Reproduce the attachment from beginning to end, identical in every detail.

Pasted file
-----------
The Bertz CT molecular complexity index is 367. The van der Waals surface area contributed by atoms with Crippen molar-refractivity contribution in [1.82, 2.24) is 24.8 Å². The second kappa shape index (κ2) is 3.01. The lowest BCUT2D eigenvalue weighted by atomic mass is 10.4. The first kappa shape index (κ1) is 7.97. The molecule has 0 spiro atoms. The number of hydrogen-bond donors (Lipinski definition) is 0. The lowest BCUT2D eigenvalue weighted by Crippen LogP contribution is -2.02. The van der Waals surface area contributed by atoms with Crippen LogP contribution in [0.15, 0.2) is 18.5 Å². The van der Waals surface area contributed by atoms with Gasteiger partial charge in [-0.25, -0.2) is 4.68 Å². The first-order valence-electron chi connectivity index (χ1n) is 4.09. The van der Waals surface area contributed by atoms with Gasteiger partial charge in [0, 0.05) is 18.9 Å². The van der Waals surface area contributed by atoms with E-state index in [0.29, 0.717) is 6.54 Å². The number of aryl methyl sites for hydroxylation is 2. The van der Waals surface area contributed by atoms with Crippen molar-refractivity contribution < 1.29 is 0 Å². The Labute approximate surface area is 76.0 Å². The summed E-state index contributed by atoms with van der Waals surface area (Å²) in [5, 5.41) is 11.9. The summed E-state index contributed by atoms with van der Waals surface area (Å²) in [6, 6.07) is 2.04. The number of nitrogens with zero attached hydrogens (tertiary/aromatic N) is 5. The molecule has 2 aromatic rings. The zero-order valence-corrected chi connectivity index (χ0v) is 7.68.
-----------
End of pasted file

The Bertz CT molecular complexity index is 367. The van der Waals surface area contributed by atoms with Crippen molar-refractivity contribution in [1.82, 2.24) is 24.8 Å². The second kappa shape index (κ2) is 3.01. The lowest BCUT2D eigenvalue weighted by atomic mass is 10.4. The first kappa shape index (κ1) is 7.97. The molecule has 0 spiro atoms. The number of hydrogen-bond donors (Lipinski definition) is 0. The lowest BCUT2D eigenvalue weighted by Crippen LogP contribution is -2.02. The van der Waals surface area contributed by atoms with Crippen LogP contribution in [0.15, 0.2) is 18.5 Å². The van der Waals surface area contributed by atoms with Gasteiger partial charge in [-0.25, -0.2) is 4.68 Å². The first-order valence-electron chi connectivity index (χ1n) is 4.09. The van der Waals surface area contributed by atoms with Gasteiger partial charge in [0, 0.05) is 18.9 Å². The van der Waals surface area contributed by atoms with E-state index in [0.29, 0.717) is 6.54 Å². The number of aryl methyl sites for hydroxylation is 2. The van der Waals surface area contributed by atoms with Crippen molar-refractivity contribution < 1.29 is 0 Å². The Labute approximate surface area is 76.0 Å². The summed E-state index contributed by atoms with van der Waals surface area (Å²) in [5, 5.41) is 11.9. The summed E-state index contributed by atoms with van der Waals surface area (Å²) in [6, 6.07) is 2.04. The number of nitrogens with zero attached hydrogens (tertiary/aromatic N) is 5. The molecule has 2 aromatic rings. The zero-order valence-corrected chi connectivity index (χ0v) is 7.68.